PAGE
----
Purpose: To compare the effects of photorefractive keratectomy (PRK) and laser in situ keratomileusis (LASIK) on corneal sensation.
Setting: Ohshima Hospital of Ophthalmology, Fukuoka, Japan.
Methods: Corneal sensation was measured with a Cochet-Bonnet esthesiometer in 35 patients before and 3 days, 1 week, and 1 and 3 months after correction of myopia by PRK (22 patients) or LASIK (13 patients).
Results: After PRK, corneal sensitivity was decreased slightly at 3 days, began to recover at 1 week, and returned to preoperative values at 3 months; none of the changes was statistically significant (P >.05). After LASIK, corneal sensation was significantly decreased at 3 days, 1 week, and 1 month; it recovered slightly at 3 months, although it remained significantly less than preoperatively.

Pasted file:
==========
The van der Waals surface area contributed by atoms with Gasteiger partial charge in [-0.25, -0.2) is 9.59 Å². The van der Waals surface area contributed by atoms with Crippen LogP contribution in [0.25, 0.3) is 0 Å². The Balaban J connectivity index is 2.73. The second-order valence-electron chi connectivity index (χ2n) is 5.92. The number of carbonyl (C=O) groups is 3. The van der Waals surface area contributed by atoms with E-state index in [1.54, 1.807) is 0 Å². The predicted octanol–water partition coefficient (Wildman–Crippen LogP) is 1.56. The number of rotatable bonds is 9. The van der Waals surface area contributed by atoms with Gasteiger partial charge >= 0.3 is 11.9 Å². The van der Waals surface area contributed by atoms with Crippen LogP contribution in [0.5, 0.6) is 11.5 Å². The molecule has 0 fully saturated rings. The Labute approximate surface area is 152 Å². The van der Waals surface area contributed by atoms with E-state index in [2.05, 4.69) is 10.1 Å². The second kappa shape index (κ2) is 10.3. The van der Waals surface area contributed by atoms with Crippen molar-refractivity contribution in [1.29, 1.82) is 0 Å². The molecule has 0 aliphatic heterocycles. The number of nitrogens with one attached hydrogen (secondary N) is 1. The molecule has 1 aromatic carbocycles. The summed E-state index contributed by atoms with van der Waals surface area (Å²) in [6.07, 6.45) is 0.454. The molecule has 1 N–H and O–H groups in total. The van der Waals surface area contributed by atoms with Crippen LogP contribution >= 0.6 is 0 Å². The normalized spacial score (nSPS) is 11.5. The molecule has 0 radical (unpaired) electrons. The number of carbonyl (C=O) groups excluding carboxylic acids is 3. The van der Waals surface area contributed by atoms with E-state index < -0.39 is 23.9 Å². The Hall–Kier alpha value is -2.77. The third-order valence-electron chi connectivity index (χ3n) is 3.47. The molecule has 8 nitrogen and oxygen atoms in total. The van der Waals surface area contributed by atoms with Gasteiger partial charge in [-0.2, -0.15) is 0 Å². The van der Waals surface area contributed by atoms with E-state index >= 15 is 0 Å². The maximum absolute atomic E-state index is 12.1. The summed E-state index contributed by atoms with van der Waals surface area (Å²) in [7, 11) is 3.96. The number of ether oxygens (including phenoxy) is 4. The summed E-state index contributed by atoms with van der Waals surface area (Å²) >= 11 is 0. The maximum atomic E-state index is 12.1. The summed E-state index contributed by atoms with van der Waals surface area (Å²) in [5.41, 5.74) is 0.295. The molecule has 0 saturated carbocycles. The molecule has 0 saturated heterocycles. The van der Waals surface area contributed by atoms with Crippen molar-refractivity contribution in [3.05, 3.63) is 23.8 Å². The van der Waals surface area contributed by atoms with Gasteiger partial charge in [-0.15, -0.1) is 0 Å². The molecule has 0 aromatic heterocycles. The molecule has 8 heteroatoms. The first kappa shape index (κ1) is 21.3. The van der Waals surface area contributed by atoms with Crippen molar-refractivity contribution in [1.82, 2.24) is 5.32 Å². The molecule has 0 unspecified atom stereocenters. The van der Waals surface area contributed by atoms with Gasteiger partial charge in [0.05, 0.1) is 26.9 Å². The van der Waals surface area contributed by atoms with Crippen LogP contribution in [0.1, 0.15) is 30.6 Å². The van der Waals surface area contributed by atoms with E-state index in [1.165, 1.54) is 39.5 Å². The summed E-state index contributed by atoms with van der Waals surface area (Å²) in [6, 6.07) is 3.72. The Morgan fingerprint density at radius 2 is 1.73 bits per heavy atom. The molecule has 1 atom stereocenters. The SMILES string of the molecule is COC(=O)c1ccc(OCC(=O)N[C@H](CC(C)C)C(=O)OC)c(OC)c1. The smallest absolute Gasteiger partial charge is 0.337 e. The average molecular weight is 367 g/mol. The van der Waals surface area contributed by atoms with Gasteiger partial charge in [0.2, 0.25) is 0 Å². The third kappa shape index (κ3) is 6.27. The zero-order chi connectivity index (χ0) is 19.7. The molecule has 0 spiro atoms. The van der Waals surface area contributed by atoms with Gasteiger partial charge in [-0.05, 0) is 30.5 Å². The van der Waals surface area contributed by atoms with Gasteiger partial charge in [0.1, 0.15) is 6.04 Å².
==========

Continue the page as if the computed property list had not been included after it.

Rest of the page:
Conclusions: Laser in situ keratomileusis was associated with a negative effect on corneal sensation, which was markedly greater than the effect with PRK and was evident for at least 3 months after surgery.